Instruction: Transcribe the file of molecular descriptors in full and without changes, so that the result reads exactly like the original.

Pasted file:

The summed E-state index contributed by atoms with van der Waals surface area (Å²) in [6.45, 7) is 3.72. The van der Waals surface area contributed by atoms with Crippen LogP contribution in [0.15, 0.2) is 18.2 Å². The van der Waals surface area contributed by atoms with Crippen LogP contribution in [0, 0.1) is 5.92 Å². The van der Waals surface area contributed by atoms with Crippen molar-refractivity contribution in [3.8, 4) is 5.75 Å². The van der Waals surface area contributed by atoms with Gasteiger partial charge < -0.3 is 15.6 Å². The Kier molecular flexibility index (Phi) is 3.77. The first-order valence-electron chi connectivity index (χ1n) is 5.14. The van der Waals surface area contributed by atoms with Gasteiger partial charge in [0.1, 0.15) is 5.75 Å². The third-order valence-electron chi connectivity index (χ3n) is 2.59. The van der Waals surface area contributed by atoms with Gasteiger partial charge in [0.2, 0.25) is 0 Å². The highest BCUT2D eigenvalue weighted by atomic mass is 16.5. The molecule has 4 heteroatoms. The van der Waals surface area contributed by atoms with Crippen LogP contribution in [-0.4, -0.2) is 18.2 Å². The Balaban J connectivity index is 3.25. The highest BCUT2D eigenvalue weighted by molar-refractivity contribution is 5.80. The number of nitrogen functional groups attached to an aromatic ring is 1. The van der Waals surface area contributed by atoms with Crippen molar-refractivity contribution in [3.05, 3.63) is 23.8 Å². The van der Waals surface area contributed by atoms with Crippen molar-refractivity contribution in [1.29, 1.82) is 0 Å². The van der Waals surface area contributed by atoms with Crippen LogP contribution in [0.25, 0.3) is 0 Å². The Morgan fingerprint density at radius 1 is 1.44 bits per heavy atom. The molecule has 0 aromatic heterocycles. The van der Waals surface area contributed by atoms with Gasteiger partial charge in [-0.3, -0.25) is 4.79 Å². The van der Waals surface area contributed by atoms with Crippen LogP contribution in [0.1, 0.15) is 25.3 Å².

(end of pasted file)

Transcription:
The summed E-state index contributed by atoms with van der Waals surface area (Å²) in [6.45, 7) is 3.72. The van der Waals surface area contributed by atoms with Crippen LogP contribution in [0.15, 0.2) is 18.2 Å². The van der Waals surface area contributed by atoms with Crippen LogP contribution in [0, 0.1) is 5.92 Å². The van der Waals surface area contributed by atoms with Crippen molar-refractivity contribution in [3.8, 4) is 5.75 Å². The van der Waals surface area contributed by atoms with Gasteiger partial charge < -0.3 is 15.6 Å². The Kier molecular flexibility index (Phi) is 3.77. The first-order valence-electron chi connectivity index (χ1n) is 5.14. The van der Waals surface area contributed by atoms with Gasteiger partial charge in [0.1, 0.15) is 5.75 Å². The third-order valence-electron chi connectivity index (χ3n) is 2.59. The van der Waals surface area contributed by atoms with Gasteiger partial charge in [0.2, 0.25) is 0 Å². The highest BCUT2D eigenvalue weighted by atomic mass is 16.5. The molecule has 4 heteroatoms. The van der Waals surface area contributed by atoms with Crippen LogP contribution in [-0.4, -0.2) is 18.2 Å². The Balaban J connectivity index is 3.25. The highest BCUT2D eigenvalue weighted by molar-refractivity contribution is 5.80. The number of nitrogen functional groups attached to an aromatic ring is 1. The van der Waals surface area contributed by atoms with Crippen molar-refractivity contribution in [3.05, 3.63) is 23.8 Å². The van der Waals surface area contributed by atoms with Crippen molar-refractivity contribution in [1.29, 1.82) is 0 Å². The van der Waals surface area contributed by atoms with Crippen LogP contribution in [0.25, 0.3) is 0 Å². The Morgan fingerprint density at radius 1 is 1.44 bits per heavy atom. The molecule has 0 aromatic heterocycles. The van der Waals surface area contributed by atoms with Gasteiger partial charge in [-0.3, -0.25) is 4.79 Å². The van der Waals surface area contributed by atoms with Crippen LogP contribution in [0.1, 0.15) is 25.3 Å².